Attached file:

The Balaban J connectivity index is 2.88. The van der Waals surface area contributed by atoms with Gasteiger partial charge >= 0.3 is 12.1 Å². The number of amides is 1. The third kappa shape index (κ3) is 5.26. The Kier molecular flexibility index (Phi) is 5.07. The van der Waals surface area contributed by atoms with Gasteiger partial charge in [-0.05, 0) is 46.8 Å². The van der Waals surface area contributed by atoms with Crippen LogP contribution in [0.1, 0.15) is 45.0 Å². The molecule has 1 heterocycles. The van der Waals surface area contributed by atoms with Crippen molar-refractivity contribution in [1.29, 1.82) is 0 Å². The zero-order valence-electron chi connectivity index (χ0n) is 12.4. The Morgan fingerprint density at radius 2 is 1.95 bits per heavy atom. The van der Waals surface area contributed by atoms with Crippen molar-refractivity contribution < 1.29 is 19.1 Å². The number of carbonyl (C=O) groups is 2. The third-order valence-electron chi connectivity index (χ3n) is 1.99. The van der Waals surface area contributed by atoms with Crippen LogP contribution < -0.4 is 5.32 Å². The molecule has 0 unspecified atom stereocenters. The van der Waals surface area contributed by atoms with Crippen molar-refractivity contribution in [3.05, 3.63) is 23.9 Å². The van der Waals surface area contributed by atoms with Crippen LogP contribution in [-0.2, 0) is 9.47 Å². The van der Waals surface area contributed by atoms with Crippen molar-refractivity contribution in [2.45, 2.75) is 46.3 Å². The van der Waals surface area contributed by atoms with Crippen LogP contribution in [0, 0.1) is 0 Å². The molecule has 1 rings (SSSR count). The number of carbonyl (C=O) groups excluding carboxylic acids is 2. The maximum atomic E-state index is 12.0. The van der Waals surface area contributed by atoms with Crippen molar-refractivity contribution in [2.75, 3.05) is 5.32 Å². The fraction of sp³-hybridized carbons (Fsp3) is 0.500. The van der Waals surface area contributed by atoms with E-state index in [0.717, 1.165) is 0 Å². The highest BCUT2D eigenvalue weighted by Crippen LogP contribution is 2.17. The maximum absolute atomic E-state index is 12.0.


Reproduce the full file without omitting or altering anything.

The Balaban J connectivity index is 2.88. The van der Waals surface area contributed by atoms with Gasteiger partial charge >= 0.3 is 12.1 Å². The number of amides is 1. The third kappa shape index (κ3) is 5.26. The Kier molecular flexibility index (Phi) is 5.07. The van der Waals surface area contributed by atoms with Gasteiger partial charge in [-0.05, 0) is 46.8 Å². The van der Waals surface area contributed by atoms with Crippen LogP contribution in [0.1, 0.15) is 45.0 Å². The molecule has 1 heterocycles. The van der Waals surface area contributed by atoms with Crippen molar-refractivity contribution in [1.29, 1.82) is 0 Å². The zero-order valence-electron chi connectivity index (χ0n) is 12.4. The Morgan fingerprint density at radius 2 is 1.95 bits per heavy atom. The van der Waals surface area contributed by atoms with Crippen molar-refractivity contribution < 1.29 is 19.1 Å². The number of carbonyl (C=O) groups is 2. The third-order valence-electron chi connectivity index (χ3n) is 1.99. The van der Waals surface area contributed by atoms with Crippen LogP contribution < -0.4 is 5.32 Å². The molecule has 0 unspecified atom stereocenters. The van der Waals surface area contributed by atoms with Crippen molar-refractivity contribution in [3.05, 3.63) is 23.9 Å². The van der Waals surface area contributed by atoms with Crippen LogP contribution in [-0.2, 0) is 9.47 Å². The van der Waals surface area contributed by atoms with Crippen molar-refractivity contribution in [2.45, 2.75) is 46.3 Å². The van der Waals surface area contributed by atoms with Crippen LogP contribution in [0, 0.1) is 0 Å². The molecule has 1 rings (SSSR count). The number of carbonyl (C=O) groups excluding carboxylic acids is 2. The maximum atomic E-state index is 12.0. The van der Waals surface area contributed by atoms with Crippen molar-refractivity contribution in [2.75, 3.05) is 5.32 Å². The fraction of sp³-hybridized carbons (Fsp3) is 0.500. The van der Waals surface area contributed by atoms with E-state index in [0.717, 1.165) is 0 Å². The highest BCUT2D eigenvalue weighted by Crippen LogP contribution is 2.17. The maximum absolute atomic E-state index is 12.0.